clipping will stop queens from swarming.
We dont clip either...for all the above reasons and more.
A government large enough to provide everything you need is strong enough to take everything you have. T. Jefferson
I've never ordered, or had my queens clipped before. I also understand the cons to them listed above. However I am reading up on my beekeeping books, trying to get a better general understanding, and in Miller's "50 years among the bees," the author talks about the need to clip queens. Not only for queen marking, but the necessity of doing so in out-apiaries in order to prevent swarming.
Now, I understand a clipped queen may not be accepted, but apparently beekeepers have been doing this for along time, over a hundred years ago it was accepted practice. How were they able to reduce supersedure rates but modern beekeepers weren't?
What advantages (other than supersedure rates) does marking have over clipping?
If clipping may prevent (or even foreshadow, as you can see the bees trying to swarm with a queen that doesn't fly so they return to the hive) swarming, why not do it? I understand that it won't stop them from swarming, but neither does not clipping. If you don't clip, they will swarm. If you do clip, they MAY swarm.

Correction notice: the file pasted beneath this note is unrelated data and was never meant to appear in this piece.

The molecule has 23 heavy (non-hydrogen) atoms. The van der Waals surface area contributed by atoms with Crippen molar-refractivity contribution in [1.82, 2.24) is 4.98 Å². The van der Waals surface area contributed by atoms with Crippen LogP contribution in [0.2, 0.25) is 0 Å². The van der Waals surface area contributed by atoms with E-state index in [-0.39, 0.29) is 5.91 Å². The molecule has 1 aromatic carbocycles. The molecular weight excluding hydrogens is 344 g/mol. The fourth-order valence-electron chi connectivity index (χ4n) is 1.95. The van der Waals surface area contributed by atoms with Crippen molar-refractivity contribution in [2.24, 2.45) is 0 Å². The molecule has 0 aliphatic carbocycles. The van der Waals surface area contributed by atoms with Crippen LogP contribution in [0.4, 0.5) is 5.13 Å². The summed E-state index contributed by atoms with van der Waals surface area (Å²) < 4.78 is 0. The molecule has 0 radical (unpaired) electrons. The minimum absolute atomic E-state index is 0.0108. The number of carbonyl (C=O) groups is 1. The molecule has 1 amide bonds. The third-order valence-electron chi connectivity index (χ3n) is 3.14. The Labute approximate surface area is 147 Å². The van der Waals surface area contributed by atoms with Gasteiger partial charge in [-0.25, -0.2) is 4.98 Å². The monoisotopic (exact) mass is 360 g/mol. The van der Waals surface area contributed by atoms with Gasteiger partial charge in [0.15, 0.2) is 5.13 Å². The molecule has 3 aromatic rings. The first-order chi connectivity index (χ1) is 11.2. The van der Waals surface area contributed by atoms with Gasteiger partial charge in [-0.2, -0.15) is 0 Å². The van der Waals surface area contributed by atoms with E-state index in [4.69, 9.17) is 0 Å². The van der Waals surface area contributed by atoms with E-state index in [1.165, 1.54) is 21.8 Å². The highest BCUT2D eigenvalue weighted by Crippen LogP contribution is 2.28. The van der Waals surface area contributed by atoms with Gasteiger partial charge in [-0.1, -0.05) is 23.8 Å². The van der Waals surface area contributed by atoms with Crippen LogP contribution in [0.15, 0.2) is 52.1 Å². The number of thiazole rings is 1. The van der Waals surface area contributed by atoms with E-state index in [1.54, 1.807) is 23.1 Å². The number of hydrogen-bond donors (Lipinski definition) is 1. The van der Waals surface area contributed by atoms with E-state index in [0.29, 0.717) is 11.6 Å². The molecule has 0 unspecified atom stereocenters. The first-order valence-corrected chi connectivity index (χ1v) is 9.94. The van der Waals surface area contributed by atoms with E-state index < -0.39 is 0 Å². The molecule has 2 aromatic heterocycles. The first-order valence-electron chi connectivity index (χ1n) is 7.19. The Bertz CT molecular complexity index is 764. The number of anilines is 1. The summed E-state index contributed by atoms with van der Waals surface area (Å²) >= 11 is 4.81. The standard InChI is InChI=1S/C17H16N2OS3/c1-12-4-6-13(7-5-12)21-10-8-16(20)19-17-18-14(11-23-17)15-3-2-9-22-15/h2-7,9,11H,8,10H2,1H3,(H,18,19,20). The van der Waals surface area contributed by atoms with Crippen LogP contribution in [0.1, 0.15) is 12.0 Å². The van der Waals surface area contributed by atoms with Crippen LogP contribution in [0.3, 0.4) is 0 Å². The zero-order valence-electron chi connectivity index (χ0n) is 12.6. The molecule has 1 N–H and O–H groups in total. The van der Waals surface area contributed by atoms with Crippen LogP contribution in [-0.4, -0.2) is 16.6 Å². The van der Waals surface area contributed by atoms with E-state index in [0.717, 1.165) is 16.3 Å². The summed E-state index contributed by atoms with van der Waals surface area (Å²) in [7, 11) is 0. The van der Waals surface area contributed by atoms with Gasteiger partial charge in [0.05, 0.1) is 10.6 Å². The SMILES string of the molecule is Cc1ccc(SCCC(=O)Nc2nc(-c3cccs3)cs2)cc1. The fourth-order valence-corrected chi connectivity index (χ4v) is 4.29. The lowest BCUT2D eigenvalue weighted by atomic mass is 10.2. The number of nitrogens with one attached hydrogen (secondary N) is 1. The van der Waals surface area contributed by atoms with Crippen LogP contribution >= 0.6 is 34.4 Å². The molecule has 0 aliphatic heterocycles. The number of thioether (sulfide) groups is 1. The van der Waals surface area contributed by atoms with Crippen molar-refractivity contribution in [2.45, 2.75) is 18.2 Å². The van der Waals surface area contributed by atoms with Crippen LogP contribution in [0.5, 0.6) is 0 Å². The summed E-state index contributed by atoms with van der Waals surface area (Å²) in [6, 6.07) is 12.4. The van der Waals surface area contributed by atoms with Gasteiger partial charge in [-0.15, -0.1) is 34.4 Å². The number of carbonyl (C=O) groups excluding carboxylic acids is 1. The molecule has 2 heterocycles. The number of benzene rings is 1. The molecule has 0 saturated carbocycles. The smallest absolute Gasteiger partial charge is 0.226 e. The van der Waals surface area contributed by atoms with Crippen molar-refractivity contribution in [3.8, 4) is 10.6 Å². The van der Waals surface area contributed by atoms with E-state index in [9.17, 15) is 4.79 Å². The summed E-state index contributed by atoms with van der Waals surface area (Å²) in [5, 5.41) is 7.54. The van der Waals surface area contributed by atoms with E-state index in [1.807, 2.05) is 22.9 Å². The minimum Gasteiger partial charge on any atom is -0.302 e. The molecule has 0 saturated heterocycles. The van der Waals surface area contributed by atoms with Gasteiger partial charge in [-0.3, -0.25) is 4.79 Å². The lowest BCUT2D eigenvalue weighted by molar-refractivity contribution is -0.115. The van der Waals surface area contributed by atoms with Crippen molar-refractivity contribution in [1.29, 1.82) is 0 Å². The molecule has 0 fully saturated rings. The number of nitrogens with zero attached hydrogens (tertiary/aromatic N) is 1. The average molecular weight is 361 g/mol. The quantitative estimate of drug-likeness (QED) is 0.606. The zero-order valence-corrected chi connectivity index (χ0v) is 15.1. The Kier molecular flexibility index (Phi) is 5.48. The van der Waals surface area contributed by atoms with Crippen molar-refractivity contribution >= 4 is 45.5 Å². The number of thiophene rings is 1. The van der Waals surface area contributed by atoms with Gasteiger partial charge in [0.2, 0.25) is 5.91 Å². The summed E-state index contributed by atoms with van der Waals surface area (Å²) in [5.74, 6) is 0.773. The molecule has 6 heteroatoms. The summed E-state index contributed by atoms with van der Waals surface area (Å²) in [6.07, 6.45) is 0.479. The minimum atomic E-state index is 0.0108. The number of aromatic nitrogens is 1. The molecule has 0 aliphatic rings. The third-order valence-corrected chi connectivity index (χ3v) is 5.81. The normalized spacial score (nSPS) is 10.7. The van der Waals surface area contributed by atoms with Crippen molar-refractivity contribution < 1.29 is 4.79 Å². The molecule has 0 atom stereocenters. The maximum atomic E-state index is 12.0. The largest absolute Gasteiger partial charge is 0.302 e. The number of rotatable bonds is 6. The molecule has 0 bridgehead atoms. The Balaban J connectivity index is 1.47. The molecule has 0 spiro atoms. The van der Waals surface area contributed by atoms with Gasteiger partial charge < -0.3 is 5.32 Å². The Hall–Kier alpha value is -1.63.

Or do I have a misunderstanding of the subject?
I like clipped queens. If the queen is handled roughly during the process then she may be superseded. Only one third of a wing needs to be removed to prevent her from flying out with a swarm and this has no affect on her balance.
If colonies are not checked every nine days for swarm cells during the swarming period or if the colonies are not viewed every day for evidence of swarms then clipping would be of no benefit. Clipping does not stop swarming, it just gives the beekeeper a chance to retrive a prime swarm or make a split before the swarm issues. If the attemt to swarm is not detected, and the old queen lost in the grass, then the swarm will leave with a virgin.